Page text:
The Washington Post released a story written by Billy Doidge Kilgore, an ordained minister, who decided to become a stay-at-home dad.
“I felt confident about the decision because it was in the best interest of my family,” Kilgore said.
He made the decision with his wife after she had time off of work for her pregnancy. They preferred to have one parent at home rather than send their child to daycare and Kilgore wanted to support his wife in her career, according to The Washington Post.
“At-Home Dad: any father who is the regular primary caregiver of his children, usually while his partner works outside the home as the family’s main breadwinner. Also called a ‘stay-at-home dad’ or ‘work-at-home dad'”, according to the National At-Home Dad Network.
Identity issues are listed as one of the main challenges faced by at-home dads, according to the NAHDN. Society generally views household chores as work that belongs to women, challenging the manliness of fathers who choose to work primarily at home.
“Despite the fact I am prioritizing my family’s needs and enduring the grueling work of childcare, this is not enough,” Kilgore said. “In my mental fog, my notions of identity turn on their head. I am confused by the strange reality of performing demanding and difficult work, work I love, yet feeling inferior and unproductive. I find myself full of gnawing doubt and fear and insecurity.”
Antonietta May, a senior studying English, said having her father as a main caregiver was a positive experience for her. Her dad would tell stories as he drove her and her twin brother to school and practice. Many of these stories, May said, involved a hamster detective.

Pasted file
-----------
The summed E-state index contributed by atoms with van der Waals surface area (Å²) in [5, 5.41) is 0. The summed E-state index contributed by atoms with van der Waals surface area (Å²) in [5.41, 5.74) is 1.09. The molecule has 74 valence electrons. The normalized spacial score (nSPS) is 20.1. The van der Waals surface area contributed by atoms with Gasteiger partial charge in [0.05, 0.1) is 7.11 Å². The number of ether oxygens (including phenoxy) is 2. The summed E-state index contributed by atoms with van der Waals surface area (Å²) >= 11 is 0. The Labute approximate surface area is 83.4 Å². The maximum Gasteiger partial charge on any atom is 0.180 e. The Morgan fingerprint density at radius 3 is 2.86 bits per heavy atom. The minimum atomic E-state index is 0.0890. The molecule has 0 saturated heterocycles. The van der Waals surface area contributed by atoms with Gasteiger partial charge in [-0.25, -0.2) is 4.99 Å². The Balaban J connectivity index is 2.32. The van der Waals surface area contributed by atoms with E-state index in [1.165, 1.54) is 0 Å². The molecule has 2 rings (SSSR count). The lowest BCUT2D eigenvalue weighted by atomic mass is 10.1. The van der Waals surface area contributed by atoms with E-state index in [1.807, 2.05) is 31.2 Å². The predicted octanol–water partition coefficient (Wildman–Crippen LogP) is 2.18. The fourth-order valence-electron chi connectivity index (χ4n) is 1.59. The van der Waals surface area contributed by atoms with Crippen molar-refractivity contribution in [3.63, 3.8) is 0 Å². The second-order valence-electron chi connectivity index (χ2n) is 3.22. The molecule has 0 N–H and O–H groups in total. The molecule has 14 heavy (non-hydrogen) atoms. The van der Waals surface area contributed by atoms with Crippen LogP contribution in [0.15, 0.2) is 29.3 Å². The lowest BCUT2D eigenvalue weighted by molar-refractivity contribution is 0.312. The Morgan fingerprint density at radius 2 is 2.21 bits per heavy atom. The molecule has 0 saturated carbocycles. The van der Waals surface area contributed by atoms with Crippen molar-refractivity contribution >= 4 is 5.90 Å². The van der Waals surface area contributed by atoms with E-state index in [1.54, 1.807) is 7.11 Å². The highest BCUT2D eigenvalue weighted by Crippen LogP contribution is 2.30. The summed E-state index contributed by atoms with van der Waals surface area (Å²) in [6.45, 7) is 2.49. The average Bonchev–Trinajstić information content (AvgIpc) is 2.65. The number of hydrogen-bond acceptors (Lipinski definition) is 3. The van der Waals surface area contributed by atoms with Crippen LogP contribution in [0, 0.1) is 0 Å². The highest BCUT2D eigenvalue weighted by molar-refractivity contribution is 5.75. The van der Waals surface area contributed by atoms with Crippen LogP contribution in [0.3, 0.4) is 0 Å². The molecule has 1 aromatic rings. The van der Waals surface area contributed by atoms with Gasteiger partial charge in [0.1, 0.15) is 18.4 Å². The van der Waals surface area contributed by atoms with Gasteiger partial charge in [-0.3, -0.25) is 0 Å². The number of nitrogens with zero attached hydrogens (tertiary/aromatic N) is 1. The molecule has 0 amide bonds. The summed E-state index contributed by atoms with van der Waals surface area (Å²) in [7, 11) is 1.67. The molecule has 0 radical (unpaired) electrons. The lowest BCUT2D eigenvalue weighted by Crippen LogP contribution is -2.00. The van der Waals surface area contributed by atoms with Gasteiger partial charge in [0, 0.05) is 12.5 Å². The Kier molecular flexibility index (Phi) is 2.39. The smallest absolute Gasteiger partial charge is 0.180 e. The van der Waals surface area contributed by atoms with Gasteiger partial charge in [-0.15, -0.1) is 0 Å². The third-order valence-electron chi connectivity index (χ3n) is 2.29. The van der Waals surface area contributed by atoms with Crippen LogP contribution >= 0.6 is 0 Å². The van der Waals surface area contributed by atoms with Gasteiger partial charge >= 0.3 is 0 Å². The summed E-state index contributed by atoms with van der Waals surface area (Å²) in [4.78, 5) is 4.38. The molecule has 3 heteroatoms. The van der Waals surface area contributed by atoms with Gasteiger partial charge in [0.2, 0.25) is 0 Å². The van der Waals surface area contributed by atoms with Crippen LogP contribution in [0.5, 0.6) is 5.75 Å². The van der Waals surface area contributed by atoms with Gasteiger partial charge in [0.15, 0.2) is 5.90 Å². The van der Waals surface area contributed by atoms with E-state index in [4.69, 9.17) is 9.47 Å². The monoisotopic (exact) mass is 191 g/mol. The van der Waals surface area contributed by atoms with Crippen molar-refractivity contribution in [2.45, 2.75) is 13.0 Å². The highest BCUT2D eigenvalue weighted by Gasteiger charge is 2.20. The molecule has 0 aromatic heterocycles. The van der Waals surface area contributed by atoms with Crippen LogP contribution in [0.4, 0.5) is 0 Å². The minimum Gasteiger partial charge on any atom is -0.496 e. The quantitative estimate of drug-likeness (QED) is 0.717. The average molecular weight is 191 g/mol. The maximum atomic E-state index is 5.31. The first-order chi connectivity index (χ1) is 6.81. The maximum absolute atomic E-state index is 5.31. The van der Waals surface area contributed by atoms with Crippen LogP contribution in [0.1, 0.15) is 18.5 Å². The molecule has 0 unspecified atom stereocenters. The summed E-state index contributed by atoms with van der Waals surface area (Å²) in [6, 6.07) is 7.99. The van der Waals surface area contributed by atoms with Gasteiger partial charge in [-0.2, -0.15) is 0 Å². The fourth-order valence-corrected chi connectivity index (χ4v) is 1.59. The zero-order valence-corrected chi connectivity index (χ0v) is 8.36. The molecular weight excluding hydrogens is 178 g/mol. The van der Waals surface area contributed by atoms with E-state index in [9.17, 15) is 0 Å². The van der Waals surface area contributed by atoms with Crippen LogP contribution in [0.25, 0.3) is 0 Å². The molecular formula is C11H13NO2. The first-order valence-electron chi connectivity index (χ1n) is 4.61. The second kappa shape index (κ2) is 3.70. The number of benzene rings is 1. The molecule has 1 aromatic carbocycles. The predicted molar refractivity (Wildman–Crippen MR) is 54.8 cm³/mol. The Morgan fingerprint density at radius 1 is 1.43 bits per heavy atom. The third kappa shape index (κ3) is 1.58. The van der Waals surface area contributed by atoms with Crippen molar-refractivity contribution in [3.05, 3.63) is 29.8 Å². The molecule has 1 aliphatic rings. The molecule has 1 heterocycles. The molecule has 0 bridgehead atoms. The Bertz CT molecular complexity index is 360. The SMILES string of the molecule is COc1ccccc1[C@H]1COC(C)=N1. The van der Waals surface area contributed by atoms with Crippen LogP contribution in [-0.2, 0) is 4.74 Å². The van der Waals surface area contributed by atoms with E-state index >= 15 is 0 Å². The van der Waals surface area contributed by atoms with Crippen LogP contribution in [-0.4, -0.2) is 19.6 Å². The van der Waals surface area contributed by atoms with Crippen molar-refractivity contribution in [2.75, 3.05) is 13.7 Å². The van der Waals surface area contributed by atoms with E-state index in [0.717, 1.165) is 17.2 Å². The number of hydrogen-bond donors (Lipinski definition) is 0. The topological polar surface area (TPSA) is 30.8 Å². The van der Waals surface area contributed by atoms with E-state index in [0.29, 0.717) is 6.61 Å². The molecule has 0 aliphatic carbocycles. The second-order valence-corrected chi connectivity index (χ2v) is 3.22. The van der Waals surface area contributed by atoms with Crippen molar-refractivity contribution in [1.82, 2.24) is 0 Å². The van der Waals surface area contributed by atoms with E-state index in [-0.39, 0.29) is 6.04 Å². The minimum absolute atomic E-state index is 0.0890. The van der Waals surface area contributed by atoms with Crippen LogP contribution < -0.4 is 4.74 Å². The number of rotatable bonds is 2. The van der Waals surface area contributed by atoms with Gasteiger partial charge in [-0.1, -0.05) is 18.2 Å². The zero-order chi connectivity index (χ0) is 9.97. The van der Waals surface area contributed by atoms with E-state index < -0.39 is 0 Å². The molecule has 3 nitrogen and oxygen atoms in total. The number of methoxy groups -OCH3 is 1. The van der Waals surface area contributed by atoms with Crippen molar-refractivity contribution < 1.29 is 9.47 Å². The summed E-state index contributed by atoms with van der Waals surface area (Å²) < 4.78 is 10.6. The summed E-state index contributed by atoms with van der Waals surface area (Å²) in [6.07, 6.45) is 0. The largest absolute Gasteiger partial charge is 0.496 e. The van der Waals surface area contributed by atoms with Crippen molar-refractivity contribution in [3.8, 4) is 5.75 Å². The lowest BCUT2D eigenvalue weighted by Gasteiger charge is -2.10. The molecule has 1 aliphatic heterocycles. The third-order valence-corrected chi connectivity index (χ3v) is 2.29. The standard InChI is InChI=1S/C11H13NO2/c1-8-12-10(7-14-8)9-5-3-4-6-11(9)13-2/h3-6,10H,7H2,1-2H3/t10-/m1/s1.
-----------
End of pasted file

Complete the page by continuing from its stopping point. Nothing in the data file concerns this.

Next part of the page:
“That’s why I write,” May said. “Because he taught me to love stories.”
May said that because of the odd work shifts of her parents’ musical careers, they split the chores evenly between themselves. Her dad was chiefly in charge of cooking meals and cleaning the house.
“He did just as much as Mom did,” May said. “He did more than Mom, most of the time.”
May said that due to her mother’s illness, her dad continues to do much of the housework for their family.
“We wrestle with basic questions,” Kilgore said. “Why does it matter which gender stays at home to care for a child? Why are men and women not encouraged to share the burdens of child-rearing? Why should a man feel inferior for providing childcare?”
The masculinity of a father is not lessened by his decision to care for his children, according to the NAHDN.
“Rather, we believe he is never more of a man than when he is being an involved father,” according to the NAHDN, “Furthermore, we believe that being an at-home dad is not an abdication of a man’s role as provider for his family. In fact, we believe that stepping away from the full-time workforce to raise one’s children can be the most valuable and meaningful way a father can provide for his family.”
Men and women are equally capable of being caregivers and the unique contributions of both genders should be valued, according to the NAHDN.